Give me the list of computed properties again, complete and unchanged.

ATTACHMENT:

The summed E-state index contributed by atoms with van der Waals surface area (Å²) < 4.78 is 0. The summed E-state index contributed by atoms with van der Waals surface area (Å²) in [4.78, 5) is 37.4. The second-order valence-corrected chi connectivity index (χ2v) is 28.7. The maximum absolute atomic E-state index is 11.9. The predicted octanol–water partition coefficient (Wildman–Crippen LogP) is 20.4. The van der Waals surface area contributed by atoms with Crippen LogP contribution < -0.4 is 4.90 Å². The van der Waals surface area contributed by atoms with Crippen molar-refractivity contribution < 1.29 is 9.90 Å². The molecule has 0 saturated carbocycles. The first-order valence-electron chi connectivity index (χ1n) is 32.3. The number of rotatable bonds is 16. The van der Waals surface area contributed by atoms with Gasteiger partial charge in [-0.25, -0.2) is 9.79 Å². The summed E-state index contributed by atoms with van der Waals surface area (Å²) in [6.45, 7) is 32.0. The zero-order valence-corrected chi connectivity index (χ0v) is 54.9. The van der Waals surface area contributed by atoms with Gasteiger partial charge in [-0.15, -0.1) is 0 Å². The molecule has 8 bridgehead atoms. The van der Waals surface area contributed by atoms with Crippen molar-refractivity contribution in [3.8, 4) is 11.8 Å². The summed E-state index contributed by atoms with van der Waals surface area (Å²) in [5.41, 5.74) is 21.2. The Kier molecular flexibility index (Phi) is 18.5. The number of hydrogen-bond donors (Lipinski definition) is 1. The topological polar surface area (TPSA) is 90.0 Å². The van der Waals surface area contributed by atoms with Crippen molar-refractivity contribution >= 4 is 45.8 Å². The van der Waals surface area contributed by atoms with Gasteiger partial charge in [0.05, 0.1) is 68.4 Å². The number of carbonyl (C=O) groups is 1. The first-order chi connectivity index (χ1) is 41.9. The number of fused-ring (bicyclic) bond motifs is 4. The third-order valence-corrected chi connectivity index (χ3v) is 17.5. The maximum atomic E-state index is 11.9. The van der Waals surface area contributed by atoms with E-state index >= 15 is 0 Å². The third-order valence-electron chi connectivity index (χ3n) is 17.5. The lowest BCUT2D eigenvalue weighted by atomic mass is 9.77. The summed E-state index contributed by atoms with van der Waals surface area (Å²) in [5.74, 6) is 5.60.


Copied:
The summed E-state index contributed by atoms with van der Waals surface area (Å²) < 4.78 is 0. The summed E-state index contributed by atoms with van der Waals surface area (Å²) in [4.78, 5) is 37.4. The second-order valence-corrected chi connectivity index (χ2v) is 28.7. The maximum absolute atomic E-state index is 11.9. The predicted octanol–water partition coefficient (Wildman–Crippen LogP) is 20.4. The van der Waals surface area contributed by atoms with Crippen LogP contribution < -0.4 is 4.90 Å². The van der Waals surface area contributed by atoms with Crippen molar-refractivity contribution < 1.29 is 9.90 Å². The molecule has 0 saturated carbocycles. The first-order valence-electron chi connectivity index (χ1n) is 32.3. The number of rotatable bonds is 16. The van der Waals surface area contributed by atoms with Gasteiger partial charge in [-0.25, -0.2) is 9.79 Å². The summed E-state index contributed by atoms with van der Waals surface area (Å²) in [6.45, 7) is 32.0. The zero-order valence-corrected chi connectivity index (χ0v) is 54.9. The van der Waals surface area contributed by atoms with Gasteiger partial charge in [-0.15, -0.1) is 0 Å². The molecule has 8 bridgehead atoms. The van der Waals surface area contributed by atoms with Crippen molar-refractivity contribution in [3.8, 4) is 11.8 Å². The summed E-state index contributed by atoms with van der Waals surface area (Å²) in [5.41, 5.74) is 21.2. The Kier molecular flexibility index (Phi) is 18.5. The number of hydrogen-bond donors (Lipinski definition) is 1. The topological polar surface area (TPSA) is 90.0 Å². The van der Waals surface area contributed by atoms with Crippen molar-refractivity contribution >= 4 is 45.8 Å². The van der Waals surface area contributed by atoms with Gasteiger partial charge in [0.05, 0.1) is 68.4 Å². The number of carbonyl (C=O) groups is 1. The first-order chi connectivity index (χ1) is 41.9. The number of fused-ring (bicyclic) bond motifs is 4. The third-order valence-corrected chi connectivity index (χ3v) is 17.5. The maximum atomic E-state index is 11.9. The van der Waals surface area contributed by atoms with E-state index >= 15 is 0 Å². The third-order valence-electron chi connectivity index (χ3n) is 17.5. The lowest BCUT2D eigenvalue weighted by atomic mass is 9.77. The summed E-state index contributed by atoms with van der Waals surface area (Å²) in [5.74, 6) is 5.60.